So this is just a what and how thread, because I don’t really know.

Generally assuming 1 interaction per day.

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  • Sequential turn based
    Players take turns one at a time, each player can see the result of the previous player’s actions.
    Pros: you can see exactly where everything is and make informed decisions.
    Cons: doesn’t scale, if you have 7 players, you get to make one move per week.
  • Simultaneous turn based
    Players take turns all at the same time, and players can see the state of the game when the turn starts but nothing the other players do until the turn ends.
    Pros: scales.
    Cons: having to take actions by guessing is kind of awkward - say, attacking an empty tile that you think an enemy will move into, or if two players try to move to the same location they effectively lose their actions.
  • Relativistic sequential turn based: Players within interaction distance have sequential turns, but the turn flow is disconnected from players in other areas. If players approach interaction distance they are inserted into the flow at that time.
    Pros: kind of scales, benefits of sequential play
    Cons: Can lead to unfairness, by someone who goes away can take a bunch of quick turns then come back (potentially), still need to limit number of interacting players.
  • One-third triplex
    Players have one way interaction by means of seeing the results of the actions of other players - abandoned fortresses, ghosts, trained AIs, etc.
  • Real time
    All MMOs. You can interact with the environment, and depending on timing, directly with each other, but you don’t have to play at the same time.
  • Indirect control
    This is basically simultaneous, but rather than directly indicating what you want to happen, communicating intentions which are carried out by AI. Or perhaps things like neopets where interactions are all indirect and not time sensitive.


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  • Play by email
  • Server - I might be wrong, bunchronous multiplayert I haven’t found a single sequential/simultaneous asynchronous multiplayer game that offers this solution.
  • Hotseat

Any other ideas? All of these kind of suck in some way.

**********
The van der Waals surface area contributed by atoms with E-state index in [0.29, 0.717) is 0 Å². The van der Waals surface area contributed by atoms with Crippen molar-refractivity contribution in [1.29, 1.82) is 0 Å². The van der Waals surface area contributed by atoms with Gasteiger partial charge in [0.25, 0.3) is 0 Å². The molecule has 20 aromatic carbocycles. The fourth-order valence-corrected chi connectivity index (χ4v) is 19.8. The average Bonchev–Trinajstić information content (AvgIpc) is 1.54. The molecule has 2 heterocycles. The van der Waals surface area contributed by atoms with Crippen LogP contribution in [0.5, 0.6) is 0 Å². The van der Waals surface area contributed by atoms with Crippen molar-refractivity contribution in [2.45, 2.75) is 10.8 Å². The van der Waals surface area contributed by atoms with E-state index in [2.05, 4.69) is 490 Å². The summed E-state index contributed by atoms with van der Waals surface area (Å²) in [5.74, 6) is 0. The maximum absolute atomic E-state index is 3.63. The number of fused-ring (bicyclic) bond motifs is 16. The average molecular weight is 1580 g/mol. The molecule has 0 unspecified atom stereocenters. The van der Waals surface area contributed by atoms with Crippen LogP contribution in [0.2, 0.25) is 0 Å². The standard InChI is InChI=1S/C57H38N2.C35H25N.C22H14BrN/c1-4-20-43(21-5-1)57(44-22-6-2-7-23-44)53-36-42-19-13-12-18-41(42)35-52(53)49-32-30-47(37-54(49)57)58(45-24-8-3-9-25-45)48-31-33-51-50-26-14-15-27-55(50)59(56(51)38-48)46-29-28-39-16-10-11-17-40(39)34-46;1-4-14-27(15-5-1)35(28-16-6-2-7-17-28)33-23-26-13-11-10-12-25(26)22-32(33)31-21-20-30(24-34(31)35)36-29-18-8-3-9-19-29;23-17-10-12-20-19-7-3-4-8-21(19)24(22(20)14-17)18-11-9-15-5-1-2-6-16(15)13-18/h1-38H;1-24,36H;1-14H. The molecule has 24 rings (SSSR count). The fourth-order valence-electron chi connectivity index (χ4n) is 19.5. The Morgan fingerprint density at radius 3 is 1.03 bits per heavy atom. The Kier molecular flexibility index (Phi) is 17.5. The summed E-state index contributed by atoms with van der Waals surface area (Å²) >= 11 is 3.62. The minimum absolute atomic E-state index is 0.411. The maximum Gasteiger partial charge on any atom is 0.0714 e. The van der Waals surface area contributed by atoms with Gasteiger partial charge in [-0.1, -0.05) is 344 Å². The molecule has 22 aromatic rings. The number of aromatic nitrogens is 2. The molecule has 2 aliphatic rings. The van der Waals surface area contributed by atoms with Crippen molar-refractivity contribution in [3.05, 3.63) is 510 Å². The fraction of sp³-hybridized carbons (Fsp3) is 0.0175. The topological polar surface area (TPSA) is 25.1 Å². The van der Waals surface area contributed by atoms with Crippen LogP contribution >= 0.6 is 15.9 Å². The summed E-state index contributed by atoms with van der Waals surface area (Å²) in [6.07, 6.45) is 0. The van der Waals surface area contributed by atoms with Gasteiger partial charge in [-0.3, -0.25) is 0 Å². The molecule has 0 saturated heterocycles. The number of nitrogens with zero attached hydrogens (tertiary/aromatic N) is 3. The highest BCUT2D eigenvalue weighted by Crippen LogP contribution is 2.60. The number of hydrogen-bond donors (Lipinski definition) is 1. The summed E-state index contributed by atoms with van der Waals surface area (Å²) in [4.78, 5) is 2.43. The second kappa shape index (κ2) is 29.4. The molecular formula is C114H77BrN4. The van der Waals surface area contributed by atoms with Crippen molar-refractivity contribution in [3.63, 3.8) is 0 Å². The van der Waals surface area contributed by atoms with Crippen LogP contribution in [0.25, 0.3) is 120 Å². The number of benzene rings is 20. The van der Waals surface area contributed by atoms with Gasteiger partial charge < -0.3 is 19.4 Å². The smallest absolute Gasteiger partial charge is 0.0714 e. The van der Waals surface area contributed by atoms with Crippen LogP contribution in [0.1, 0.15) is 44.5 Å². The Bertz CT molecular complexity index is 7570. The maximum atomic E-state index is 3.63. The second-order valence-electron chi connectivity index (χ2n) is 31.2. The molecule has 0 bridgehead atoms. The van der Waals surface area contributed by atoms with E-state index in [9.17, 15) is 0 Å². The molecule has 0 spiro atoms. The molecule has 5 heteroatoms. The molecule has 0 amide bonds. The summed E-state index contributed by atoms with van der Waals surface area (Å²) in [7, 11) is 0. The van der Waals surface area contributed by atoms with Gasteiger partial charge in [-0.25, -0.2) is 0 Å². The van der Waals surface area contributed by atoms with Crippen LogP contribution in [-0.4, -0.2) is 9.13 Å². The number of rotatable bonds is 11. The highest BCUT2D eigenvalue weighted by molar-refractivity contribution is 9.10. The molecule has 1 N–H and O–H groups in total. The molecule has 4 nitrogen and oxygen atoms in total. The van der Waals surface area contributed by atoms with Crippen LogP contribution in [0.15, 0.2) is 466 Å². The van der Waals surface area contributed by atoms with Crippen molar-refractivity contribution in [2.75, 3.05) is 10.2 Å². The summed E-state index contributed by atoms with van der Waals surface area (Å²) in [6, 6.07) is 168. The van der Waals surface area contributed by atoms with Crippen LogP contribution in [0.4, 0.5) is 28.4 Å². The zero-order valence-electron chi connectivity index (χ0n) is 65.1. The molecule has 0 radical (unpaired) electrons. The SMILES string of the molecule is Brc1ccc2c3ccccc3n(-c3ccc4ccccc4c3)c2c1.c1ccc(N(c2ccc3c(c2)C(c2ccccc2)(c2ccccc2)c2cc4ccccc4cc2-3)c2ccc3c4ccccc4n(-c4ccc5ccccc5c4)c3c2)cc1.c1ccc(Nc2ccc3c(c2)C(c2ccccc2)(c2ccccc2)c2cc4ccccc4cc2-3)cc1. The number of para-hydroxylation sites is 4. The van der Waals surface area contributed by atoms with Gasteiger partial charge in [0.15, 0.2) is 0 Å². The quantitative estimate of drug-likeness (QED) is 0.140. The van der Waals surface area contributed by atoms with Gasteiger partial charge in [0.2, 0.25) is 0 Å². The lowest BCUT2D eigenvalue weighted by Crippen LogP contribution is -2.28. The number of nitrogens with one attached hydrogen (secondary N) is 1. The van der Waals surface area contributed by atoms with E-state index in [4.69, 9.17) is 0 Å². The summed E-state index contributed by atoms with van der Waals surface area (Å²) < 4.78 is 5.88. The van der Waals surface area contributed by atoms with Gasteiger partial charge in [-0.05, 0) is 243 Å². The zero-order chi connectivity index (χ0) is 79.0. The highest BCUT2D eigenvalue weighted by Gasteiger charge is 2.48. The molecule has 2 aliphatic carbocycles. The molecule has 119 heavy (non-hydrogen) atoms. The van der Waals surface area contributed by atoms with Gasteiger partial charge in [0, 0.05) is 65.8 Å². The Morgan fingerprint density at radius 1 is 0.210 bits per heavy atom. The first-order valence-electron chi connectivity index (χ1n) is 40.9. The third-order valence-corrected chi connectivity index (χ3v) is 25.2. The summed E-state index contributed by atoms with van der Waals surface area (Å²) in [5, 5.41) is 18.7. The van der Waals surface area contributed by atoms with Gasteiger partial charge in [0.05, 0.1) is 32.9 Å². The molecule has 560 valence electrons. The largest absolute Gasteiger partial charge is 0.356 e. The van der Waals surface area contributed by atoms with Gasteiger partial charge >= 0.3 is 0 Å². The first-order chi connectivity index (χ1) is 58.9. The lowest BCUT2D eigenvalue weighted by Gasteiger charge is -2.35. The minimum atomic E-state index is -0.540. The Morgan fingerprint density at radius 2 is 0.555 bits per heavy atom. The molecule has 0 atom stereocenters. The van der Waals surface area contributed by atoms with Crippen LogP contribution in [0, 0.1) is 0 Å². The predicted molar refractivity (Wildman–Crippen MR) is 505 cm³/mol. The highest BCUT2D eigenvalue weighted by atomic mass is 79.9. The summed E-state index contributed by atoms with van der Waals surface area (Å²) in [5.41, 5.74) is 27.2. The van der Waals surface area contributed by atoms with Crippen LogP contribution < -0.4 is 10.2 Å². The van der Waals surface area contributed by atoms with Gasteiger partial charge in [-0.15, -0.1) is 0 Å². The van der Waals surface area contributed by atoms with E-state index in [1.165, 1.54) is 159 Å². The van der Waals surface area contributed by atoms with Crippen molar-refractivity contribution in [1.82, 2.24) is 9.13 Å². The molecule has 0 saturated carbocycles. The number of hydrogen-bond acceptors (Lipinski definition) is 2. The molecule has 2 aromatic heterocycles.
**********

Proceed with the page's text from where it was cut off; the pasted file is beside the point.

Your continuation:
I’m a huge fan of asynchronous multiplayer. I want to play, with other people, in different timezones. But I want to basically take a turn while waiting for an email, or think about what I’m going to do next and then do it and then think a bunch more, rather than sit in front of a vidcon for n hours.

I tried doing Civ 5 (bullpig?) with a friend and it didn’t work. There’s no headless server. You can run the graphical client but it uses 100% cpu constantly, which is not cool for a game you expect to take several months. 9/10 times we’d fail to connect, or turns would disappear, or something. I tried using a CPU scaler to give Civ 5 only 1% cpu time and it seemed to do okay (like, surprisingly I was getting a solid 20fps) but when someone actually tried to submit a turn everything would suddenly time out.

I thought people played Civ in play-by-email. Looks like there are some tools to help with it, but it’s not built into the client:

Yeah, I looked at that, but it’s a huge hack either way. Copy file from some hidden save directory, email, receive, paste back in directory, hope you got the turn order right and maybe use passwords, etc. Like if you accidentally don’t end your turn suddenly you just showed your opponent all your cities, and then you have to go back and redo the process.

FWIW Dominions seems to be exactly the same - it’s like a 10 step process to take a turn.

There might be some way to do this more sanely, like mail client hooks and stuff, but I’d still worry about transferring multi megabyte mystery binary files over email (have we passed that era yet?)

Yeah, you’d need some circle of trust with the other players. although this is a niche enough case that any community for this would pass my ‘honest nerd’ gut check.